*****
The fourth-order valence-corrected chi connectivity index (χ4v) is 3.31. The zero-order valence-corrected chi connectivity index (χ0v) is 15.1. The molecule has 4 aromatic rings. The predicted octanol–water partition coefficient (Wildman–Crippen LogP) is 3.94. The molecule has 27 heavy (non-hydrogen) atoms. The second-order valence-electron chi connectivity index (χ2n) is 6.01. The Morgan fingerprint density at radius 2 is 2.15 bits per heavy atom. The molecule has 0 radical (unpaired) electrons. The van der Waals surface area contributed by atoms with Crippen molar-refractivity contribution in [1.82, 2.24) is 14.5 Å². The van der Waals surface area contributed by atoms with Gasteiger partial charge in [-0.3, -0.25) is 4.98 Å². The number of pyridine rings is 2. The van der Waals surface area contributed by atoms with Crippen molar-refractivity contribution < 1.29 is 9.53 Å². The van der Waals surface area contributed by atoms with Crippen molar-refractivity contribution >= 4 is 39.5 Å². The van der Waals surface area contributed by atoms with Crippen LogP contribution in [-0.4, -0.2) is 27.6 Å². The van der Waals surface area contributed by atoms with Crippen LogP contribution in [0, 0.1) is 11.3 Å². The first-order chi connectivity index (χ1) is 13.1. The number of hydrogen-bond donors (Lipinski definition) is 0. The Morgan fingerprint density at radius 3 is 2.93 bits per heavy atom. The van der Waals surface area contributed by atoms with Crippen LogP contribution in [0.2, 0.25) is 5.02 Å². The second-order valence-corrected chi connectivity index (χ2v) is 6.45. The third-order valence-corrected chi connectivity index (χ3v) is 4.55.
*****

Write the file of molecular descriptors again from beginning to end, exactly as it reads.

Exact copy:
The fourth-order valence-corrected chi connectivity index (χ4v) is 3.31. The zero-order valence-corrected chi connectivity index (χ0v) is 15.1. The molecule has 4 aromatic rings. The predicted octanol–water partition coefficient (Wildman–Crippen LogP) is 3.94. The molecule has 27 heavy (non-hydrogen) atoms. The second-order valence-electron chi connectivity index (χ2n) is 6.01. The Morgan fingerprint density at radius 2 is 2.15 bits per heavy atom. The molecule has 0 radical (unpaired) electrons. The van der Waals surface area contributed by atoms with Crippen molar-refractivity contribution in [1.82, 2.24) is 14.5 Å². The van der Waals surface area contributed by atoms with Gasteiger partial charge in [-0.3, -0.25) is 4.98 Å². The number of pyridine rings is 2. The van der Waals surface area contributed by atoms with Crippen molar-refractivity contribution < 1.29 is 9.53 Å². The van der Waals surface area contributed by atoms with Crippen molar-refractivity contribution >= 4 is 39.5 Å². The van der Waals surface area contributed by atoms with Crippen LogP contribution in [-0.4, -0.2) is 27.6 Å². The van der Waals surface area contributed by atoms with Crippen LogP contribution in [0, 0.1) is 11.3 Å². The first-order chi connectivity index (χ1) is 13.1. The number of hydrogen-bond donors (Lipinski definition) is 0. The Morgan fingerprint density at radius 3 is 2.93 bits per heavy atom. The van der Waals surface area contributed by atoms with Crippen LogP contribution in [0.2, 0.25) is 5.02 Å². The second-order valence-corrected chi connectivity index (χ2v) is 6.45. The third-order valence-corrected chi connectivity index (χ3v) is 4.55.